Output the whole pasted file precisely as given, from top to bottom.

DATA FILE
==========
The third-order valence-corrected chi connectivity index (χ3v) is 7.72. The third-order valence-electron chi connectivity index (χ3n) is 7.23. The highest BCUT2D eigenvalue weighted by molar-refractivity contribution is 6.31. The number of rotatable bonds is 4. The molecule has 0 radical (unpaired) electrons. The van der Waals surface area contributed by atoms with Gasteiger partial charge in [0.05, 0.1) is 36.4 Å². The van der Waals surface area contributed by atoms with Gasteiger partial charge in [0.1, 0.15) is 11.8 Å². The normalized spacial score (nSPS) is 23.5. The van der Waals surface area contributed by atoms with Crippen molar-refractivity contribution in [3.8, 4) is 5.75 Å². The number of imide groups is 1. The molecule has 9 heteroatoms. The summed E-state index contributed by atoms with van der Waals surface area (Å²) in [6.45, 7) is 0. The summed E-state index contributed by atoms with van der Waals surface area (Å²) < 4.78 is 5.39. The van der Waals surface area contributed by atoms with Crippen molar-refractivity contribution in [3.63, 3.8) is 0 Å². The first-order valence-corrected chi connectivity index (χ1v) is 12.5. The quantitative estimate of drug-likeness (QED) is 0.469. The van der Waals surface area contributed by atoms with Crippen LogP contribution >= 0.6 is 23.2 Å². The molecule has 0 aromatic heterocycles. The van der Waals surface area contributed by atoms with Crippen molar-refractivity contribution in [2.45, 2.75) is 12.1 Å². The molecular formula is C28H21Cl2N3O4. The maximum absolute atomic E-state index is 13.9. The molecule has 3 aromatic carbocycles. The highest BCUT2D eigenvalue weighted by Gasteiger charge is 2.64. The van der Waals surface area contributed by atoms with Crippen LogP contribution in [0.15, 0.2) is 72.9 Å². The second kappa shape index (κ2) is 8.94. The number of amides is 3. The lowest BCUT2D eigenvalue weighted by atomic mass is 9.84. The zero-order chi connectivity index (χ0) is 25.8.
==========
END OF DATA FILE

The third-order valence-corrected chi connectivity index (χ3v) is 7.72. The third-order valence-electron chi connectivity index (χ3n) is 7.23. The highest BCUT2D eigenvalue weighted by molar-refractivity contribution is 6.31. The number of rotatable bonds is 4. The molecule has 0 radical (unpaired) electrons. The van der Waals surface area contributed by atoms with Gasteiger partial charge in [0.05, 0.1) is 36.4 Å². The van der Waals surface area contributed by atoms with Gasteiger partial charge in [0.1, 0.15) is 11.8 Å². The normalized spacial score (nSPS) is 23.5. The van der Waals surface area contributed by atoms with Crippen molar-refractivity contribution in [3.8, 4) is 5.75 Å². The number of imide groups is 1. The molecule has 9 heteroatoms. The summed E-state index contributed by atoms with van der Waals surface area (Å²) in [6.45, 7) is 0. The summed E-state index contributed by atoms with van der Waals surface area (Å²) < 4.78 is 5.39. The van der Waals surface area contributed by atoms with Crippen molar-refractivity contribution in [3.63, 3.8) is 0 Å². The first-order valence-corrected chi connectivity index (χ1v) is 12.5. The quantitative estimate of drug-likeness (QED) is 0.469. The van der Waals surface area contributed by atoms with Crippen LogP contribution >= 0.6 is 23.2 Å². The molecule has 0 aromatic heterocycles. The van der Waals surface area contributed by atoms with Crippen molar-refractivity contribution in [2.45, 2.75) is 12.1 Å². The molecular formula is C28H21Cl2N3O4. The maximum absolute atomic E-state index is 13.9. The molecule has 3 aromatic carbocycles. The highest BCUT2D eigenvalue weighted by Gasteiger charge is 2.64. The van der Waals surface area contributed by atoms with Crippen LogP contribution in [0.15, 0.2) is 72.9 Å². The second kappa shape index (κ2) is 8.94. The number of amides is 3. The lowest BCUT2D eigenvalue weighted by atomic mass is 9.84. The zero-order chi connectivity index (χ0) is 25.8.